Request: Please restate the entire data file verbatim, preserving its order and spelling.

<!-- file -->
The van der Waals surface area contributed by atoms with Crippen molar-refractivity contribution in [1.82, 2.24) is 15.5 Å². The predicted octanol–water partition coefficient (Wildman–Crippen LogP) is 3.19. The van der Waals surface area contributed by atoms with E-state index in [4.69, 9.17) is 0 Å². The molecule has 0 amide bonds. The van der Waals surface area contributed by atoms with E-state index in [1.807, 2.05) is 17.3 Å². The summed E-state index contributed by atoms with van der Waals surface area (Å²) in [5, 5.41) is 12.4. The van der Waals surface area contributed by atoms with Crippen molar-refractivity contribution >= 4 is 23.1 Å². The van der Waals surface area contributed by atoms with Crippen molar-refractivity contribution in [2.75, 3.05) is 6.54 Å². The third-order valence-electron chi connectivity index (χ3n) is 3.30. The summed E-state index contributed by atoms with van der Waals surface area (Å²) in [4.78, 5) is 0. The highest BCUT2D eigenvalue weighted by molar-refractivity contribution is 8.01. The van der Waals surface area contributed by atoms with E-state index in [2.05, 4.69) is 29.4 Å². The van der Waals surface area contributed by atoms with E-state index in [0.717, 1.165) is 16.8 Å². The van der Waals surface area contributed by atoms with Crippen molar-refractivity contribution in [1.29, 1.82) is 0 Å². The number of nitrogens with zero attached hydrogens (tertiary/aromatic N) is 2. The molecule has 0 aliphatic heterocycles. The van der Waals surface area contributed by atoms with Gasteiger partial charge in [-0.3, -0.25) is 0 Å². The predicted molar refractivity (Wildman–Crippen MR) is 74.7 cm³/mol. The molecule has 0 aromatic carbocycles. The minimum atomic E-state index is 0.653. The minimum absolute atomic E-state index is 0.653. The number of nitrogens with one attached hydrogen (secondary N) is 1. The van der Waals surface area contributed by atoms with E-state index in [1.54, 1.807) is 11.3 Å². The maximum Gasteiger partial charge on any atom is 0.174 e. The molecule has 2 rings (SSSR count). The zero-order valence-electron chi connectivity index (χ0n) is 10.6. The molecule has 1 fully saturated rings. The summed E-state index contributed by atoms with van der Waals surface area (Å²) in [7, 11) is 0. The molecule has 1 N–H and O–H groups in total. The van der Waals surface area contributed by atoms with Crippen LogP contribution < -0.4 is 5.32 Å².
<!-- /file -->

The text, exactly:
The van der Waals surface area contributed by atoms with Crippen molar-refractivity contribution in [1.82, 2.24) is 15.5 Å². The predicted octanol–water partition coefficient (Wildman–Crippen LogP) is 3.19. The van der Waals surface area contributed by atoms with E-state index in [4.69, 9.17) is 0 Å². The molecule has 0 amide bonds. The van der Waals surface area contributed by atoms with E-state index in [1.807, 2.05) is 17.3 Å². The summed E-state index contributed by atoms with van der Waals surface area (Å²) in [5, 5.41) is 12.4. The van der Waals surface area contributed by atoms with Crippen molar-refractivity contribution >= 4 is 23.1 Å². The van der Waals surface area contributed by atoms with Crippen molar-refractivity contribution in [2.75, 3.05) is 6.54 Å². The third-order valence-electron chi connectivity index (χ3n) is 3.30. The summed E-state index contributed by atoms with van der Waals surface area (Å²) in [4.78, 5) is 0. The highest BCUT2D eigenvalue weighted by molar-refractivity contribution is 8.01. The van der Waals surface area contributed by atoms with E-state index in [2.05, 4.69) is 29.4 Å². The van der Waals surface area contributed by atoms with E-state index in [0.717, 1.165) is 16.8 Å². The van der Waals surface area contributed by atoms with Crippen molar-refractivity contribution in [1.29, 1.82) is 0 Å². The number of nitrogens with zero attached hydrogens (tertiary/aromatic N) is 2. The molecule has 0 aliphatic heterocycles. The van der Waals surface area contributed by atoms with Gasteiger partial charge in [-0.3, -0.25) is 0 Å². The predicted molar refractivity (Wildman–Crippen MR) is 74.7 cm³/mol. The molecule has 0 aromatic carbocycles. The minimum atomic E-state index is 0.653. The minimum absolute atomic E-state index is 0.653. The number of nitrogens with one attached hydrogen (secondary N) is 1. The van der Waals surface area contributed by atoms with E-state index in [1.54, 1.807) is 11.3 Å². The maximum Gasteiger partial charge on any atom is 0.174 e. The molecule has 2 rings (SSSR count). The zero-order valence-electron chi connectivity index (χ0n) is 10.6. The molecule has 1 fully saturated rings. The summed E-state index contributed by atoms with van der Waals surface area (Å²) in [7, 11) is 0. The molecule has 1 N–H and O–H groups in total. The van der Waals surface area contributed by atoms with Crippen LogP contribution < -0.4 is 5.32 Å².